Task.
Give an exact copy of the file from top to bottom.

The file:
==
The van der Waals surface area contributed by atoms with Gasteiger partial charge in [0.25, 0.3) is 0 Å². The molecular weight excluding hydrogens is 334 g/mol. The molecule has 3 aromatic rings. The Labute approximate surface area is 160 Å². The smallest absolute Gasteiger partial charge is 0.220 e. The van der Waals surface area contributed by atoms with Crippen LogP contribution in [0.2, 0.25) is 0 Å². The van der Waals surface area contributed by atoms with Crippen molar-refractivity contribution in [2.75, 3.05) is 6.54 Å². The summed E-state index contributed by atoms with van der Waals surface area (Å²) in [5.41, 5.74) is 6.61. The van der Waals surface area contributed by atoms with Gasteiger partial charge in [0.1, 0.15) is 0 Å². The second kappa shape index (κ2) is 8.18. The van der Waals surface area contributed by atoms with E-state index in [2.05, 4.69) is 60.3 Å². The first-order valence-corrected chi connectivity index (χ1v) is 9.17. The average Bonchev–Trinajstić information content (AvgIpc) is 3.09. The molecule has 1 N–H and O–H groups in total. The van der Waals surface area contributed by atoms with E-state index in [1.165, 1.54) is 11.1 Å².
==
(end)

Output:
The van der Waals surface area contributed by atoms with Gasteiger partial charge in [0.25, 0.3) is 0 Å². The molecular weight excluding hydrogens is 334 g/mol. The molecule has 3 aromatic rings. The Labute approximate surface area is 160 Å². The smallest absolute Gasteiger partial charge is 0.220 e. The van der Waals surface area contributed by atoms with Crippen LogP contribution in [0.2, 0.25) is 0 Å². The van der Waals surface area contributed by atoms with Crippen molar-refractivity contribution in [2.75, 3.05) is 6.54 Å². The summed E-state index contributed by atoms with van der Waals surface area (Å²) in [5.41, 5.74) is 6.61. The van der Waals surface area contributed by atoms with Gasteiger partial charge in [0.1, 0.15) is 0 Å². The second kappa shape index (κ2) is 8.18. The van der Waals surface area contributed by atoms with E-state index in [2.05, 4.69) is 60.3 Å². The first-order valence-corrected chi connectivity index (χ1v) is 9.17. The average Bonchev–Trinajstić information content (AvgIpc) is 3.09. The molecule has 1 N–H and O–H groups in total. The van der Waals surface area contributed by atoms with E-state index in [1.165, 1.54) is 11.1 Å².